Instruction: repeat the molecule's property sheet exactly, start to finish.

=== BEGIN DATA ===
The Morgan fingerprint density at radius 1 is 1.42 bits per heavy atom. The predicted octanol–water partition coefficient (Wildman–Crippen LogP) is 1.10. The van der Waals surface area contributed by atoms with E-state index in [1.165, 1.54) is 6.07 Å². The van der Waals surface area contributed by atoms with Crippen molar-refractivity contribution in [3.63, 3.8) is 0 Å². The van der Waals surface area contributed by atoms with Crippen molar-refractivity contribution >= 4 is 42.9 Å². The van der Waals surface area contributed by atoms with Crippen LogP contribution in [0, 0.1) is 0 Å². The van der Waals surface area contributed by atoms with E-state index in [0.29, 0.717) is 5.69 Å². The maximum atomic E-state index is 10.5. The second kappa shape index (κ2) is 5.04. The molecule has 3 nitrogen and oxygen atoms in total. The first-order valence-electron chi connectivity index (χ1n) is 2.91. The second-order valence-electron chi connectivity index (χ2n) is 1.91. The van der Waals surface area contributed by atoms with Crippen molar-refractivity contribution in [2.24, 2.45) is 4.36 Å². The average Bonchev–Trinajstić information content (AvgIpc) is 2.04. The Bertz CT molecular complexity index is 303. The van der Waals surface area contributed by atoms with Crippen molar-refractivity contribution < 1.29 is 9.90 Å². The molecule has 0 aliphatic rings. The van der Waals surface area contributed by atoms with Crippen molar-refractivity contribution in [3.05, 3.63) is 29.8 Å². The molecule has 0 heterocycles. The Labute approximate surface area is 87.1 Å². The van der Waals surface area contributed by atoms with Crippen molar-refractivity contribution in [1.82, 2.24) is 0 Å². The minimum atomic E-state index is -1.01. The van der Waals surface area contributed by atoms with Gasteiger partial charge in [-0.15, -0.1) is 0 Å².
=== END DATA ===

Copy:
The Morgan fingerprint density at radius 1 is 1.42 bits per heavy atom. The predicted octanol–water partition coefficient (Wildman–Crippen LogP) is 1.10. The van der Waals surface area contributed by atoms with E-state index in [1.165, 1.54) is 6.07 Å². The van der Waals surface area contributed by atoms with Crippen molar-refractivity contribution in [3.63, 3.8) is 0 Å². The van der Waals surface area contributed by atoms with Crippen molar-refractivity contribution >= 4 is 42.9 Å². The van der Waals surface area contributed by atoms with Crippen LogP contribution in [0, 0.1) is 0 Å². The van der Waals surface area contributed by atoms with E-state index in [0.29, 0.717) is 5.69 Å². The maximum atomic E-state index is 10.5. The second kappa shape index (κ2) is 5.04. The molecule has 3 nitrogen and oxygen atoms in total. The first-order valence-electron chi connectivity index (χ1n) is 2.91. The second-order valence-electron chi connectivity index (χ2n) is 1.91. The van der Waals surface area contributed by atoms with Crippen molar-refractivity contribution in [2.24, 2.45) is 4.36 Å². The average Bonchev–Trinajstić information content (AvgIpc) is 2.04. The Bertz CT molecular complexity index is 303. The van der Waals surface area contributed by atoms with Crippen molar-refractivity contribution < 1.29 is 9.90 Å². The molecule has 0 aliphatic rings. The van der Waals surface area contributed by atoms with Crippen molar-refractivity contribution in [3.05, 3.63) is 29.8 Å². The molecule has 0 heterocycles. The Labute approximate surface area is 87.1 Å². The van der Waals surface area contributed by atoms with Crippen molar-refractivity contribution in [1.82, 2.24) is 0 Å². The minimum atomic E-state index is -1.01. The van der Waals surface area contributed by atoms with Gasteiger partial charge in [-0.15, -0.1) is 0 Å².